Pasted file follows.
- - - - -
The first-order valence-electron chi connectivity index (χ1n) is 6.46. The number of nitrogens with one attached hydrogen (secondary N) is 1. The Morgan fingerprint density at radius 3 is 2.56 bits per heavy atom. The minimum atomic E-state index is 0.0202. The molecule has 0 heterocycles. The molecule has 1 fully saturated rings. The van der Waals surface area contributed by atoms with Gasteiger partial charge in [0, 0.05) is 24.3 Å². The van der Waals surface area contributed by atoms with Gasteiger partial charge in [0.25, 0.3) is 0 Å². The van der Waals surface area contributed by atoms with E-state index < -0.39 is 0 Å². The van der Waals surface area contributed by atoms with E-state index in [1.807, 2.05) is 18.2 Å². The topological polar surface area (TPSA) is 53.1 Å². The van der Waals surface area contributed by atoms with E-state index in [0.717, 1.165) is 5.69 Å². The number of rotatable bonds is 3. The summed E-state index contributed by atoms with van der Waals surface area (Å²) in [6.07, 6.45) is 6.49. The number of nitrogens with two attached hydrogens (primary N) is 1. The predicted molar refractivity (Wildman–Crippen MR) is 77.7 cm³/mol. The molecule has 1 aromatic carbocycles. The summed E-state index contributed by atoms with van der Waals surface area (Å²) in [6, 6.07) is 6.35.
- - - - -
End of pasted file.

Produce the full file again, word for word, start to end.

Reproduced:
The first-order valence-electron chi connectivity index (χ1n) is 6.46. The number of nitrogens with one attached hydrogen (secondary N) is 1. The Morgan fingerprint density at radius 3 is 2.56 bits per heavy atom. The minimum atomic E-state index is 0.0202. The molecule has 0 heterocycles. The molecule has 1 fully saturated rings. The van der Waals surface area contributed by atoms with Gasteiger partial charge in [0, 0.05) is 24.3 Å². The van der Waals surface area contributed by atoms with Gasteiger partial charge in [0.25, 0.3) is 0 Å². The van der Waals surface area contributed by atoms with E-state index < -0.39 is 0 Å². The van der Waals surface area contributed by atoms with E-state index in [1.807, 2.05) is 18.2 Å². The topological polar surface area (TPSA) is 53.1 Å². The van der Waals surface area contributed by atoms with E-state index in [0.717, 1.165) is 5.69 Å². The number of rotatable bonds is 3. The summed E-state index contributed by atoms with van der Waals surface area (Å²) in [6.07, 6.45) is 6.49. The number of nitrogens with two attached hydrogens (primary N) is 1. The predicted molar refractivity (Wildman–Crippen MR) is 77.7 cm³/mol. The molecule has 1 aromatic carbocycles. The summed E-state index contributed by atoms with van der Waals surface area (Å²) in [6, 6.07) is 6.35.